Some sources inside the movement stated in August 2019 that there was a tendency towards merging the IM and the NCP, transforming the party into a social movement and giving it another name such as “Ennahda” or “Justice and Development”.

 At the same time, the NCP held internal elections at which its former leaders were replaced and Dr. Ibrahim Ghandour, the former foreign minister, was chosen to lead the party.

Against all odds, Dr. Ghandour and the newly elected middle management remained active and vocal on behalf of the party even after its dissolution in November 2019.

In contrast to the IM’s strategy of withdrawal, other Islamist factions started to engage more systematically in politics. The MB, for example, took some preparatory steps towards establishing a political party, the Authenticity and Development Party, in May 2019. More significantly, a coalition of Salafist groups and preachers (including Mohamed Ali al-Gizouli and Abdul-Hay Yousuf) established the Trend of the Support of Sharia and the Rule of Law (TSSRL) in late April 2019.

Despite facing the same challenges, the SIM factions lacked an overarching coordinating organization and a unified strategy. The TSSRL, for instance, resorted to a more confrontational approach towards the interim government. It staged numerous protests against the government’s policies and accused it of forcibly imposing secularism on Sudan.

 The MB, however, refused to join the TSSRL marches and criticized its approach as being harmful to the cause it aimed to defend.

Disagreements on the appropriate strategy for dealing with the transitional administration opened up chasms not only between the different factions in the SIM but sometimes within the same factions too. In July 2019, 17 members of the RNM’s Shura council, including the party’s political secretary, resigned in protest at its stance towards the Constitutional Document; they declared that they fully supported this document and the revolution without reservation.

The relationship between the Islamists and the military wing of the transitional administration was also complicated. On the one hand, the new military leaders – the Head of the TSC General Abdul-Fattah al-Burhan and his deputy General Hemetti – carried out many purges of high and middle-ranking Islamist officers.

Furthermore, the TSC repeatedly accused the NCP and the IM of plotting a coup d’ état.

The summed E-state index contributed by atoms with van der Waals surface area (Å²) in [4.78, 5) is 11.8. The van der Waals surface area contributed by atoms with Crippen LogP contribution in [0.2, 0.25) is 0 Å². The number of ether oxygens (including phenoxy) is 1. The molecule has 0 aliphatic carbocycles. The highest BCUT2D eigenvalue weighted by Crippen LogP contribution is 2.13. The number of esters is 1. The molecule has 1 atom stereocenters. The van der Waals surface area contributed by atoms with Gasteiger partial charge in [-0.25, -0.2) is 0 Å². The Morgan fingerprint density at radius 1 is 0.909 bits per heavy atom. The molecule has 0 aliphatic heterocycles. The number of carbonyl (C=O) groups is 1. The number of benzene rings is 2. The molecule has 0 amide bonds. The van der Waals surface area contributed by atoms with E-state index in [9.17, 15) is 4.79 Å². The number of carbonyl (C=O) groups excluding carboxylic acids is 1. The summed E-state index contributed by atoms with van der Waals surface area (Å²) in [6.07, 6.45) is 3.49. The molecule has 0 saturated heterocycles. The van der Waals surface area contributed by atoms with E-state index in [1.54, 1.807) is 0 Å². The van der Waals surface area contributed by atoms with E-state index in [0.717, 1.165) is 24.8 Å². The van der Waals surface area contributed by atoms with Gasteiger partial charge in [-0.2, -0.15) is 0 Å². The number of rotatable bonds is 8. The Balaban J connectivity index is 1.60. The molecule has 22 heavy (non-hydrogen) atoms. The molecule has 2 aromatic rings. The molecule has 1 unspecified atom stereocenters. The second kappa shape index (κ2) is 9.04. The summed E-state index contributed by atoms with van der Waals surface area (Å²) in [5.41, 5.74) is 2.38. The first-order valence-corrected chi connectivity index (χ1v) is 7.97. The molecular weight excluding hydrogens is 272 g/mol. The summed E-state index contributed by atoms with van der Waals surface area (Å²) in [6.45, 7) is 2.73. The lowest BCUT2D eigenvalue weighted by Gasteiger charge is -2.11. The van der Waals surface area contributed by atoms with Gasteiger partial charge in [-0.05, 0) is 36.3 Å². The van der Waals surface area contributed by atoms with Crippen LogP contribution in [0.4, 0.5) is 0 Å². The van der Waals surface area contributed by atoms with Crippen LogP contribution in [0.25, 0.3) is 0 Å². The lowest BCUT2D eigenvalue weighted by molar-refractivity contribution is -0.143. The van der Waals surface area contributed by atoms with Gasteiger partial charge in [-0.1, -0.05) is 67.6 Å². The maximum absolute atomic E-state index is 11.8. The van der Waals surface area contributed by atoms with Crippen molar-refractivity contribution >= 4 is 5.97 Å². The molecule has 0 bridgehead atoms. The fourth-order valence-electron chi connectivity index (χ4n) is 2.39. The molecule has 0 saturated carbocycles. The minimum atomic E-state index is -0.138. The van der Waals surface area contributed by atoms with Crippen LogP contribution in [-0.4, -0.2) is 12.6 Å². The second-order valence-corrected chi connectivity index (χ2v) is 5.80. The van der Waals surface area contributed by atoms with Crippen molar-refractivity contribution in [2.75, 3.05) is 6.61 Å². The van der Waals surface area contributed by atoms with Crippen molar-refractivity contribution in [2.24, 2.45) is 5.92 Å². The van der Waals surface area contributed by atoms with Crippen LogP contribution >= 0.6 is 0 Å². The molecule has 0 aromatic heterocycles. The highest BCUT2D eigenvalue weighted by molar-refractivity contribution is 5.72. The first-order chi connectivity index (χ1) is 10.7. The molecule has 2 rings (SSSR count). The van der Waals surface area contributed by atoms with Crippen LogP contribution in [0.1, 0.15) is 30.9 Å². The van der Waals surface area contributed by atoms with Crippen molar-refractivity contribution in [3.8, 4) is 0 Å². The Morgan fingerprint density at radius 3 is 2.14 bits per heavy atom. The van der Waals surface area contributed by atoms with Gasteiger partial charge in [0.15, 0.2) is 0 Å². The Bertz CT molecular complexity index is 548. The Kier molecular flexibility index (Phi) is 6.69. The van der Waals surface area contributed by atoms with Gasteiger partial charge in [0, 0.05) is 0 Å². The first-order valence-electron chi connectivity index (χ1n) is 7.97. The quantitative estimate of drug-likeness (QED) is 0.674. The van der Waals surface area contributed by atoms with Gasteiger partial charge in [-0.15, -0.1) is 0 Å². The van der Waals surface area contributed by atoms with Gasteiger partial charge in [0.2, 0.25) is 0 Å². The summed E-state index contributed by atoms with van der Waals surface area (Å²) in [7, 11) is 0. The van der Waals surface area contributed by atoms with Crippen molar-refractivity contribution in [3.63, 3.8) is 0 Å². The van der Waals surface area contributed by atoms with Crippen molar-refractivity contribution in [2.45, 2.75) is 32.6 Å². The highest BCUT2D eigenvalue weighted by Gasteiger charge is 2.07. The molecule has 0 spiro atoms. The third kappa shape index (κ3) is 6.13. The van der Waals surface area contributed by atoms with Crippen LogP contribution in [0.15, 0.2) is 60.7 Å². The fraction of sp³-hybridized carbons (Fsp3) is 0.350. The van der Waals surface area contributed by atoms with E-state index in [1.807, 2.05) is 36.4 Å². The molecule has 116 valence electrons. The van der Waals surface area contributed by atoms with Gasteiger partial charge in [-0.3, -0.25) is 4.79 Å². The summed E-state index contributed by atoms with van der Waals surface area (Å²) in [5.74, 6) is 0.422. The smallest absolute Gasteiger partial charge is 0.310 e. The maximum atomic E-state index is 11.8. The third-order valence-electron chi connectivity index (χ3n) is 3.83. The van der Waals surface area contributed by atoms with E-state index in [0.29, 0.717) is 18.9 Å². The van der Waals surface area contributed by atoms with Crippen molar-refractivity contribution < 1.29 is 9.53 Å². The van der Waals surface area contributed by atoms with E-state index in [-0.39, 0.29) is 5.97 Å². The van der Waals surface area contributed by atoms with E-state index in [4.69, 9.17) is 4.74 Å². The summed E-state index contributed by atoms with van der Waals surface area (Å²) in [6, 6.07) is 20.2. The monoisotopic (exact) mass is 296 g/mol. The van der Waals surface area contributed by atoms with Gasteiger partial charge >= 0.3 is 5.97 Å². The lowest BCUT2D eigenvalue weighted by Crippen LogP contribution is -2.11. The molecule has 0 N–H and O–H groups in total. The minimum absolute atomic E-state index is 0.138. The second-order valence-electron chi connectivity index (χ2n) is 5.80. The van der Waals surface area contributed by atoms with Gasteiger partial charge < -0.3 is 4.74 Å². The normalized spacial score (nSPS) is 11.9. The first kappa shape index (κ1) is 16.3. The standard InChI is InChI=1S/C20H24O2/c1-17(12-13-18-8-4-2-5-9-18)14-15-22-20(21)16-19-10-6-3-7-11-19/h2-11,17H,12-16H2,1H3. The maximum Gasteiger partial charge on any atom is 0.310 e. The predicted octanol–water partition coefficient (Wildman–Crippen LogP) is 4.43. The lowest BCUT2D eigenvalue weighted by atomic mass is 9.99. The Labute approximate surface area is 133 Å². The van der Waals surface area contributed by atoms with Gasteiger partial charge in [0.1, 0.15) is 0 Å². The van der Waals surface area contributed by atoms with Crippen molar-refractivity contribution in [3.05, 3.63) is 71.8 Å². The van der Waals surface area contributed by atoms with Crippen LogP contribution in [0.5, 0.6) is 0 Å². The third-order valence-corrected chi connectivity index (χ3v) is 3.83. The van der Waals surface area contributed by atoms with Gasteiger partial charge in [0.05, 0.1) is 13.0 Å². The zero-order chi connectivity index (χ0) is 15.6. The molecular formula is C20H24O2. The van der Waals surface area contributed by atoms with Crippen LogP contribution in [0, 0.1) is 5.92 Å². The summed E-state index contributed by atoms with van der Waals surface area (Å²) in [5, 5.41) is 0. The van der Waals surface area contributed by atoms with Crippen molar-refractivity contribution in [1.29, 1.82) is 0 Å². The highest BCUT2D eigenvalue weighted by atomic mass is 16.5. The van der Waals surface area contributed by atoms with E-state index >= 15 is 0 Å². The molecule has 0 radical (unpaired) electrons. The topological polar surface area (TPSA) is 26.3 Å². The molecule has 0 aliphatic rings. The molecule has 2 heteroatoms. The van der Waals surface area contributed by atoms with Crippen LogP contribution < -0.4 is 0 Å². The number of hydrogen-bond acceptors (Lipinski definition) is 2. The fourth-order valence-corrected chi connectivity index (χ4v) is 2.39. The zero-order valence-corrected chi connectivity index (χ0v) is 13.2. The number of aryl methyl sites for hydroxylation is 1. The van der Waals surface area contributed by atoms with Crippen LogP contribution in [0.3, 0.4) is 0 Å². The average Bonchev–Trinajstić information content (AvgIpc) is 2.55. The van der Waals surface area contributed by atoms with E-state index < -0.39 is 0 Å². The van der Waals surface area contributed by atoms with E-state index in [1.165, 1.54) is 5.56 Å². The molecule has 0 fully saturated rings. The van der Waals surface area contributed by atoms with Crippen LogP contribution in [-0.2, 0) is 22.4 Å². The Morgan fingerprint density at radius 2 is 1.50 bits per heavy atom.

On the other hand, the Islamists generally seem to trust the military institutions more than the civilian wing of the transitional administration. For instance, during the troubled negotiations between the FFC and the TMC in May 2019, the Islamist leaders of the RNM and the TSSRL announced their support for the latter and expressed their objections to being ruled by leftist groups.

One year later, in April 2020, the President of the RNM, Ghazi al-Atabani, was to take the same position. While attacking the performance of the interim government, al-Atabani claimed that the Sudanese people had given the mandate to carry out the transition to the military and called on it to act upon this mandate.


Among the Sunni Islamist movements, the SIM emerges as a unique case – the only movement to have succeeded in seizing power and establishing its own regime. For three decades, the SIM had the chance to examine its doctrines and implement its programmes. The outcome was a great failure in the eyes of the Sudanese people and a very disheartening experience for the Sudanese Islamists. 

Although the evaluation of the al-Inqaz regime is beyond the scope of this paper, it has touched upon many of the tensions inherent in this experience – tensions between the civilian and the military, the religious social movement and the political party, the politics of identity and the politics of policies, and the domestic and international dimensions.

The primary concern of the research has been to understand the ways in which different SIM factions reacted to the December Revolution and the strategies which they have adopted to survive the transition. Two main conclusions can be drawn here:

First, the SIM’s reaction to the revolution was greatly affected by the rivalries and fragmentations within its own landscape. 

It was observed to be divided into three main categories: the Islamists in power (the NCP and the IM), the loyalist opposition groups (the PCP and the JPF-led Coalition Forces 2020), and the defecting Islamist groups (the RNM and the MB).